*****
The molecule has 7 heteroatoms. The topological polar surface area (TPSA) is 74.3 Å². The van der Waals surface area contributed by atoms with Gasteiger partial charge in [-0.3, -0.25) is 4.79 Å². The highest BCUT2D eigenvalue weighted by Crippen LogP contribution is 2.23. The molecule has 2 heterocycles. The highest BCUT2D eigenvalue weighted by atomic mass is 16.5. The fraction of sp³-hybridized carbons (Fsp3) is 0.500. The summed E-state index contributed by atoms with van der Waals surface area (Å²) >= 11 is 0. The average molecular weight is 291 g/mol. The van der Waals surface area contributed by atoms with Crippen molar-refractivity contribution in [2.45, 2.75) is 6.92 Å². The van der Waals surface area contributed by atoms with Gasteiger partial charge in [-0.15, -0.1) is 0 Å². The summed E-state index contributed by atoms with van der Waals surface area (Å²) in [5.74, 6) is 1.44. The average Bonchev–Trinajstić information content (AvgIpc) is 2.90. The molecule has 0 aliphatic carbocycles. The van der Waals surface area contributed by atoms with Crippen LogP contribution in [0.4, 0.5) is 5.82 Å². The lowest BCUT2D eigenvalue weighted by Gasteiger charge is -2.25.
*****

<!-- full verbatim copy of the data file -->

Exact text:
The molecule has 7 heteroatoms. The topological polar surface area (TPSA) is 74.3 Å². The van der Waals surface area contributed by atoms with Gasteiger partial charge in [-0.3, -0.25) is 4.79 Å². The highest BCUT2D eigenvalue weighted by Crippen LogP contribution is 2.23. The molecule has 2 heterocycles. The highest BCUT2D eigenvalue weighted by atomic mass is 16.5. The fraction of sp³-hybridized carbons (Fsp3) is 0.500. The summed E-state index contributed by atoms with van der Waals surface area (Å²) >= 11 is 0. The average molecular weight is 291 g/mol. The van der Waals surface area contributed by atoms with Crippen molar-refractivity contribution in [2.45, 2.75) is 6.92 Å². The van der Waals surface area contributed by atoms with Gasteiger partial charge in [-0.15, -0.1) is 0 Å². The summed E-state index contributed by atoms with van der Waals surface area (Å²) in [5.74, 6) is 1.44. The average Bonchev–Trinajstić information content (AvgIpc) is 2.90. The molecule has 0 aliphatic carbocycles. The van der Waals surface area contributed by atoms with Crippen LogP contribution in [0.4, 0.5) is 5.82 Å². The lowest BCUT2D eigenvalue weighted by Gasteiger charge is -2.25.